There are many IT services firms – including some run by friends and colleagues of mine – that perform something called “network assessments.” The purpose of these assessments, which are usually aimed at SMBs, is to determine the overall health of your network and computing environment, supposedly including security.
First, let me be clear that these are legitimate services to see where your network stands. That’s fine and dandy – a useful service indeed. The problem is that these network assessments are being pushed/sold under the guise of security assessments that, at least on paper, would compete with more in-depth security vulnerability assessments. But they’re not the same.
I saw recent descriptions of such services that claim to “check the security environment of your network” and “help ensure your sensitive data remains protected.” In discussions with my friends and colleagues, none of them have ever claimed to be security experts, yet they still offer these services. I don’t believe “in-depth security assessments” are their intent, but what exactly are such companies purporting to do? Many are just visual inspections or basic questionnaires and may incorporate rudimentary security scanning tools such as Microsoft Baseline Security Analyzer.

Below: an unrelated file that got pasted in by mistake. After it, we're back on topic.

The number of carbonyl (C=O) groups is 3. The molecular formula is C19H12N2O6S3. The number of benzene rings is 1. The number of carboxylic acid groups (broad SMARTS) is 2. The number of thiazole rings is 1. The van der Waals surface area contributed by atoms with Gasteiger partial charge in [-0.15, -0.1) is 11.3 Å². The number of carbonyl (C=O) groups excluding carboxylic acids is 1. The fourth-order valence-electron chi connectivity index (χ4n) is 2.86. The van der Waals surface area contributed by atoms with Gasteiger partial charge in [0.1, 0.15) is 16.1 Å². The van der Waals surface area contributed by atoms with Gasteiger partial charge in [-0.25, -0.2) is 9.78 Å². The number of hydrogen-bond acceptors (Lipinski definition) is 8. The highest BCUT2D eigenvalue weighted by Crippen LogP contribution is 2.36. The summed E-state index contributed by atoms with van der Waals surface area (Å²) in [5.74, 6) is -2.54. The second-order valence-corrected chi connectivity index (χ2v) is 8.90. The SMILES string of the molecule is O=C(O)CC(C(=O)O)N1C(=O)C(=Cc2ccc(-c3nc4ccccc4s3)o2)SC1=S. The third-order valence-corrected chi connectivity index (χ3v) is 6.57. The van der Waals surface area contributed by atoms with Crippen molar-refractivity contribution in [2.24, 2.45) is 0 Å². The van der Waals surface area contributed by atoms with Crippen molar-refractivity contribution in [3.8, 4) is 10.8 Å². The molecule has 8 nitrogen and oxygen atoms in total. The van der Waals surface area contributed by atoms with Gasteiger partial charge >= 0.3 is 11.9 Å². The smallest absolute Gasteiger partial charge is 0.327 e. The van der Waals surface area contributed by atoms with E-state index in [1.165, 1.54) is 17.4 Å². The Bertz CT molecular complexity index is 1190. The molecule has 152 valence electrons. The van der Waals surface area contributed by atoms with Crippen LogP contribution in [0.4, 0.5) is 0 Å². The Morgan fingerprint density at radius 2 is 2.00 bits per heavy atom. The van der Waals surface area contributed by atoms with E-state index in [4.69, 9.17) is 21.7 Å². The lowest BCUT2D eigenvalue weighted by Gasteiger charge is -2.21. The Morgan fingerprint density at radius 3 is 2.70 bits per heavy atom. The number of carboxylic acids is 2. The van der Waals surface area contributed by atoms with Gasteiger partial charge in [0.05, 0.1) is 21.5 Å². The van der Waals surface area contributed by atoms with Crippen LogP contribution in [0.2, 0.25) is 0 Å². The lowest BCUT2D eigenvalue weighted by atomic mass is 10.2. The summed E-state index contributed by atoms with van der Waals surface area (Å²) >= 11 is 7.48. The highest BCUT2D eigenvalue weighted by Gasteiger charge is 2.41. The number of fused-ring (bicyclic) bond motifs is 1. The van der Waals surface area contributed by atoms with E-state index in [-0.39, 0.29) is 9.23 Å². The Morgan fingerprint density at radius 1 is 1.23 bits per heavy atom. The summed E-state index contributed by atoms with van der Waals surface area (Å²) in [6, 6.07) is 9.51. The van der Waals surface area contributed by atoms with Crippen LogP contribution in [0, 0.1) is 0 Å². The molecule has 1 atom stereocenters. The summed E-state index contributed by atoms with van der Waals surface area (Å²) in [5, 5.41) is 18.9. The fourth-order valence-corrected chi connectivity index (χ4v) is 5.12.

My point is: Be careful. Just because a network engineer “checks” your systems, recommends some software updates or network design changes, and ultimately installs a few new security products in your environment, don’t assume that you’ve had a proper information security assessment or that your information is truly secure. Your best bet is to determine what you want and then ask specific questions to help ensure you’re getting the deliverable you really need before you start the project.
Here are some information security assessment articles, screencasts, podcasts, and webcasts you can peruse to help you fine-tune your requirements the next time this comes up.
Kevin Beaver is an independent information security consultant, expert witness, author, and professional speaker with Atlanta-based Principle Logic, LLC and a contributor to the IT Watch Blog. You can reach Kevin through his website at www.principlelogic.com and follow him on Twitter at @kevinbeaver.